If you’re limited to finding a straight-wall cartridge option for deer season, a big factor to consider is the cost and availability. What good is an excellent hunting caliber that’s legal in your state if you can’t find the ammo? Well, it isn’t any good.
Fortunately, it isn’t too challenging to find either of these options online (brick-and-mortar stores are another story). However, 350 Legend FMJ ammo is much easier to find than 450 Bushmaster range ammo.
Now, the ammo cost is a different story. 450 Bushmaster ammunition is consistently higher priced than 350 Legend ammo, especially as it relates to range ammo. You can get 350 Legend FMJs for range day for less than $1.00 per cartridge. On the other hand, premium hunting rounds tend to be around $2.00 per cartridge for both calibers. Either way, 350 Legend wins this section because 450 Bushmaster doesn’t have cheap range ammo that’s readily available.
Furthermore, there are plenty of rifles to choose from. As stated previously, both of these calibers were designed for the AR platform. That means any standard 5.56 AR-15 is a potential host for either cartridge. All you need to do for a conversion is install a new barrel, bolt, and magazine.
But you can get bolt-action rifles like the Ruger American Ranch for a pretty decent price. Moreover, Savage, Mossberg, Winchester, Remington, and other manufacturers also offer rifles in 350 Legend and 450 BM.
With respect to the 350 Legend and 450 Bushmaster, there are too many reasons to count why you should consider reloading. Sure, you can find this ammo online, but it’s still a niche option, and therefore, reloading is a great way to ensure your rifle mags never run dry.
Fortunately, both of these options are reloadable, and the primers/powders and reload data are readily available. However, there’s one thing you need that isn’t always in stock: the brass.
Whether you choose the 350 Legend or 450 Bushmaster, it’s a good idea to keep the spent brass cases from your factory ammo so you can reload them again.
The history and development of the 450 Bushmaster are actually pretty neat. Lt. Col. Jeff Cooper (who was instrumental in the development of the 10mm) came up with the thumper concept to increase the stopping power of AR-15 rifles. The idea was to use a .44 caliber bullet in a smaller rifle with an effective range of 200 yards.
Tim LeGrande, CEO of LeMag Firearms LLC, was inspired by the thumper concept and began working with a 284 Winchester case. Eventually, he teamed up with Hornady and Bushmaster. After a few tweaks, they developed the 450 Bushmaster (or 450 BM, for short).
In 2007, the 450 Bushmaster joined the ranks of other excellent straight-walled cartridge calibers like the 50 Beowulf. Shooting 0.452” projectiles at more than 2,200 fps, it would seem that LeGrande did an excellent job of bringing Lt. Col. Cooper’s concept to life.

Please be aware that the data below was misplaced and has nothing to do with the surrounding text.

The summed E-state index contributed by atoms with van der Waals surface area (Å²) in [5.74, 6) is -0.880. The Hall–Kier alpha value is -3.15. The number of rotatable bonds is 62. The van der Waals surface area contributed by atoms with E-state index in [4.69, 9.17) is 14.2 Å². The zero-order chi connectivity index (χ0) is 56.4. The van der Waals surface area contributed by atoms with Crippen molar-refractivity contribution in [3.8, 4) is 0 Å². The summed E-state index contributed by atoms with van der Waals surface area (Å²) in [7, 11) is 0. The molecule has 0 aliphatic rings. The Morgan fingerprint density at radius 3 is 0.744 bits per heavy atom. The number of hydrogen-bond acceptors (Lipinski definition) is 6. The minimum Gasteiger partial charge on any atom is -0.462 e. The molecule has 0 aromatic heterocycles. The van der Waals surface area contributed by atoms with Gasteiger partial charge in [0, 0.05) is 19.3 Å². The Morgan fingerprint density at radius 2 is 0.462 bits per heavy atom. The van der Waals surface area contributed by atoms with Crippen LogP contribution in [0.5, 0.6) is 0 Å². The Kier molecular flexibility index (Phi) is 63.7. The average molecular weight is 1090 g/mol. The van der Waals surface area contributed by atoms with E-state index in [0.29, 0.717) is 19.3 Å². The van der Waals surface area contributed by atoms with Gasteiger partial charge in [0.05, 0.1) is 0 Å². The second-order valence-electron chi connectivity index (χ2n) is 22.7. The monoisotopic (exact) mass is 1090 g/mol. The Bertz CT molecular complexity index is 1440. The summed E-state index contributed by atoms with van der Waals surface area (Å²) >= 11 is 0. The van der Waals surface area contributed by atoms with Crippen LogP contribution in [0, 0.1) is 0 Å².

The 350 Legend is a SAAMI-accepted straight-walled cartridge designed by Winchester Repeating Arms for AR-15s and hunters in states with extreme restrictions on rifle cartridges for deer hunting.
Whereas the 450 Bushmaster and 444 Marlin were already on the market for shooters in those states, Winchester designed these to provide another hard-hitting hunting option that still fit in the AR-15l.
Ultimately, Winchester wanted to provide hunters with a straight-walled cartridge that met the required specifications but also had lower recoil.
The 350 Legend was initially showcased in 2019 with Winchester’s XPR bolt-action rifles. Now, Ruger and Savage also manufacture rifles chambered in this caliber.
Today, the 350 Legend is known for being a worthy contender in the world of limited-caliber selection and hunting. Shooting 0.355” projectiles with an effective range out to 250 yards with over 2,000 fps muzzle velocity is a great option if your state legislators prohibit more common calibers.
We’re grateful for the 350 Legend and 450 Bushmaster because they allow hunters to use rifles during deer season in states with strict regulations. While I wouldn’t say that one is better than the other, the 350 Legend is a better option for most shooters because it performs well in standard hunting distances and won’t beat your shoulder like the 450 Bushmaster.
However, if you need more stopping power at longer distances, the 450 Bushmaster is the clear winner (and you can consider a muzzle brake to help with recoil). Of course, if you want to explore the ammo cost and availability further, click HERE.
350 Legend vs. 450 Bushmaster: The Battle of Straight-Wall Cartridges originally appeared on Ammo.com